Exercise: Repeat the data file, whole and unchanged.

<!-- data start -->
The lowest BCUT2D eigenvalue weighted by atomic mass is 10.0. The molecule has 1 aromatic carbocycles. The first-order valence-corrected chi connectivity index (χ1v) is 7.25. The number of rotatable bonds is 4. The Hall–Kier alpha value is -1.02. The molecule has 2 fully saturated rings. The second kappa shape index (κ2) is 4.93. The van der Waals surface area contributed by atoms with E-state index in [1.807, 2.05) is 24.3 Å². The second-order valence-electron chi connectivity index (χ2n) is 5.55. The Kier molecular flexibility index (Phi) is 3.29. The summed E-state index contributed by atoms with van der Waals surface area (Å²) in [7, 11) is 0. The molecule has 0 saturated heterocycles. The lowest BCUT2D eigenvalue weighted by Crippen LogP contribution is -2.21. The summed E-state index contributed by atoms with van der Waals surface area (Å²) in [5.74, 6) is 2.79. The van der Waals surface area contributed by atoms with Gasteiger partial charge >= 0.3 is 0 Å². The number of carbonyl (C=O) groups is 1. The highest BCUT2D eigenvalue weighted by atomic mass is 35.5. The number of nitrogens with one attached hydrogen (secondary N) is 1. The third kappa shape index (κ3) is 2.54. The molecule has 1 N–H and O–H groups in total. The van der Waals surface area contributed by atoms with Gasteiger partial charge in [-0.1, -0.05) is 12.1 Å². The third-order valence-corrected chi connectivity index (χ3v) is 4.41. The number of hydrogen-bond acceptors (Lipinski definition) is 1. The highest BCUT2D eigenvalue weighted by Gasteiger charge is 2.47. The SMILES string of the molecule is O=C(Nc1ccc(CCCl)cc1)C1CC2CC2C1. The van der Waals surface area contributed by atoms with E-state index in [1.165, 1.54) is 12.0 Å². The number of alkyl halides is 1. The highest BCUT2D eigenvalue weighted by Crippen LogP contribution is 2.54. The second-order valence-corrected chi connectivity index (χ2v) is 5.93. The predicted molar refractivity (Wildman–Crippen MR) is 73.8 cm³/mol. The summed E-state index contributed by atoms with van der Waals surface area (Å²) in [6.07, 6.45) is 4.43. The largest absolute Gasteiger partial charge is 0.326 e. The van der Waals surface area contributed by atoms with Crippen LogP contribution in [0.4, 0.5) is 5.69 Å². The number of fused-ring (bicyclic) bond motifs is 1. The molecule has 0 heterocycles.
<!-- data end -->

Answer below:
The lowest BCUT2D eigenvalue weighted by atomic mass is 10.0. The molecule has 1 aromatic carbocycles. The first-order valence-corrected chi connectivity index (χ1v) is 7.25. The number of rotatable bonds is 4. The Hall–Kier alpha value is -1.02. The molecule has 2 fully saturated rings. The second kappa shape index (κ2) is 4.93. The van der Waals surface area contributed by atoms with E-state index in [1.807, 2.05) is 24.3 Å². The second-order valence-electron chi connectivity index (χ2n) is 5.55. The Kier molecular flexibility index (Phi) is 3.29. The summed E-state index contributed by atoms with van der Waals surface area (Å²) in [7, 11) is 0. The molecule has 0 saturated heterocycles. The lowest BCUT2D eigenvalue weighted by Crippen LogP contribution is -2.21. The summed E-state index contributed by atoms with van der Waals surface area (Å²) in [5.74, 6) is 2.79. The van der Waals surface area contributed by atoms with Gasteiger partial charge >= 0.3 is 0 Å². The number of carbonyl (C=O) groups is 1. The highest BCUT2D eigenvalue weighted by atomic mass is 35.5. The number of nitrogens with one attached hydrogen (secondary N) is 1. The third kappa shape index (κ3) is 2.54. The molecule has 1 N–H and O–H groups in total. The van der Waals surface area contributed by atoms with Gasteiger partial charge in [-0.1, -0.05) is 12.1 Å². The third-order valence-corrected chi connectivity index (χ3v) is 4.41. The number of hydrogen-bond acceptors (Lipinski definition) is 1. The highest BCUT2D eigenvalue weighted by Gasteiger charge is 2.47. The SMILES string of the molecule is O=C(Nc1ccc(CCCl)cc1)C1CC2CC2C1. The van der Waals surface area contributed by atoms with E-state index in [1.165, 1.54) is 12.0 Å². The number of alkyl halides is 1. The highest BCUT2D eigenvalue weighted by Crippen LogP contribution is 2.54. The second-order valence-corrected chi connectivity index (χ2v) is 5.93. The predicted molar refractivity (Wildman–Crippen MR) is 73.8 cm³/mol. The summed E-state index contributed by atoms with van der Waals surface area (Å²) in [6.07, 6.45) is 4.43. The largest absolute Gasteiger partial charge is 0.326 e. The van der Waals surface area contributed by atoms with Crippen LogP contribution in [0.4, 0.5) is 5.69 Å². The number of fused-ring (bicyclic) bond motifs is 1. The molecule has 0 heterocycles.